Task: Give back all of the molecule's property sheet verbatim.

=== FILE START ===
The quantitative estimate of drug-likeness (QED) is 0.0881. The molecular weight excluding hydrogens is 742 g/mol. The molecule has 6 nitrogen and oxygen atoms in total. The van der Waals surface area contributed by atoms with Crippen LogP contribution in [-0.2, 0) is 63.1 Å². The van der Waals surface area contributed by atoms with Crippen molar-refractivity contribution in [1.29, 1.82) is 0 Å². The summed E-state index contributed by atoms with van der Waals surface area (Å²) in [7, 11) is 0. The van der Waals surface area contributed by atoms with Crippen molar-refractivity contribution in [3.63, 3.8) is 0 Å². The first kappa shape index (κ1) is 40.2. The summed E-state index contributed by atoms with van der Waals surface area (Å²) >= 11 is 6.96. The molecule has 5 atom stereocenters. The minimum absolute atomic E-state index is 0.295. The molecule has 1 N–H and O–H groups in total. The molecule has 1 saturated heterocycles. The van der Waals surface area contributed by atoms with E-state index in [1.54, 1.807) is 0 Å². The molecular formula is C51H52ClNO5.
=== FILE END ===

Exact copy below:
The quantitative estimate of drug-likeness (QED) is 0.0881. The molecular weight excluding hydrogens is 742 g/mol. The molecule has 6 nitrogen and oxygen atoms in total. The van der Waals surface area contributed by atoms with Crippen LogP contribution in [-0.2, 0) is 63.1 Å². The van der Waals surface area contributed by atoms with Crippen molar-refractivity contribution in [1.29, 1.82) is 0 Å². The summed E-state index contributed by atoms with van der Waals surface area (Å²) in [7, 11) is 0. The van der Waals surface area contributed by atoms with Crippen molar-refractivity contribution in [3.63, 3.8) is 0 Å². The first kappa shape index (κ1) is 40.2. The summed E-state index contributed by atoms with van der Waals surface area (Å²) >= 11 is 6.96. The molecule has 5 atom stereocenters. The minimum absolute atomic E-state index is 0.295. The molecule has 1 N–H and O–H groups in total. The molecule has 1 saturated heterocycles. The van der Waals surface area contributed by atoms with E-state index in [1.54, 1.807) is 0 Å². The molecular formula is C51H52ClNO5.